Evan Ruggiero, Sloane Kettering. (Photo by Jordan Matter)
What is the greatest challenge in photographing dancers?
Dancers are used to being rigidly choreographed, and they're not often encouraged to collaborate in the creative process. As a result, dancers often wait for direction rather than throw out ideas. I consider the dancer an equal partner, and those who embrace the creative process are often asked back several times. Also, dancers can be extremely critical of themselves, and they get very frustrated if they don't meet their expectations (which are often set impossibly high). A choreographer with a major company once told me that dancers live in a constant state of negative reinforcement, and it takes a strong personality to rise above it.
What is the most rewarding part about this type of photography?
Just look at them. Dancers are unbelievable -- they're the perfect subjects to photograph. They're beautiful, athletic, expressive, and willing to try anything. I quickly realized that if I could imagine it, the dancer could probably do it. I can't believe that photographers all over the world aren't raiding their local dance studios.
Jamielyn Duggan, San Francisco, Photo by Jordan Matter
What do you think has helped you the most in becoming a dance photographer?
Being completely ignorant of the dance world, so I could approach my work with a fresh eye, unburdened by expectations. I actually don't consider myself a dance photographer -- I'm a photographer who uses dancers to tell stories. The quality that helped me tell those stories is a willingness to trust serendipity. Almost every photograph in the book came together through serendipity. I rarely ever had a plan - the dancer and I would explore the environment until I discovered something that excited me. Then I would ask, "What is the story? What's the scenario?"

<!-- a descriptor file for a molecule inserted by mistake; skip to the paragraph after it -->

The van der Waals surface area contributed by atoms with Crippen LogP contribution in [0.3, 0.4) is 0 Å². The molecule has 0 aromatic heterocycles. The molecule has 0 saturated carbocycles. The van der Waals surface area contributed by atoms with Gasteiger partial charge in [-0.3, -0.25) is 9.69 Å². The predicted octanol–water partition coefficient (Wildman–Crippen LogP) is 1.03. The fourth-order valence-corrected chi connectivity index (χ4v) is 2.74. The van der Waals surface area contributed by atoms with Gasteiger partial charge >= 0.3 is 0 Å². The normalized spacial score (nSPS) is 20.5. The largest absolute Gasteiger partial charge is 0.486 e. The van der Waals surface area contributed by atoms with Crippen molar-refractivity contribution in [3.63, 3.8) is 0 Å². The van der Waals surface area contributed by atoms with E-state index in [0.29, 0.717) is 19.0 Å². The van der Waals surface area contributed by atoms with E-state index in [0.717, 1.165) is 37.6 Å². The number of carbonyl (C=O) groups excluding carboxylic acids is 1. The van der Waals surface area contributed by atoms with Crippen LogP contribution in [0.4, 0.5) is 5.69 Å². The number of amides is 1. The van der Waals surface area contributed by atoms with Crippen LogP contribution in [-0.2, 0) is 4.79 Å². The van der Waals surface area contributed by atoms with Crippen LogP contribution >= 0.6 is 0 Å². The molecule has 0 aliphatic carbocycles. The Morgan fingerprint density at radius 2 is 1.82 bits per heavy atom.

Usually dance photos are either pretty pictures in a studio or pretty pictures outside. I wanted to break away from that mold and create images that could resonate with everyone, not just dance fans. I tried to take slices of life that are easily recognizable and imbue them with joy and passion. However, it wasn't always easy to trust that things would just work out when I had four dancers who just drove five hours and are waiting for me to make a decision. As we walked around, seemingly aimlessly, I would usually say, "Don't worry, this is the process. The shot is right around the corner somewhere. Just stick with me."
Is there a particular method you have come up with to capture a dancer's personality through a photo?
The dancer's personality comes through in the scenario. It's much easier for dancers to show that they're funny, sexy, intense, or whatever if the story highlights that quality. It's much more difficult in a studio setting. When I'm considering a scenario, I always see the dancer as an individual and try to gauge what interesting characteristics he or she will bring to the photo. My favorite is humor -- I just can't get enough of dancers who have a sense of humor.
What is coming up on the horizon for you?
I've been obsessing over this project for the past three years, so that's primarily where my focus is right now. I haven't announced this yet, but there will be a 2014 wall calendar (I guess I just announced it)! I hope to expand Dancers Among Us beyond the U.S. Why would I ever stop shooting this? It's my nirvana!
Visit Amazon if you are interested in purchasing Dancers Among Us.
This post first appeared on 4dancers.org
Here's a behind the scenes video that gives a glimpse of what the process was like: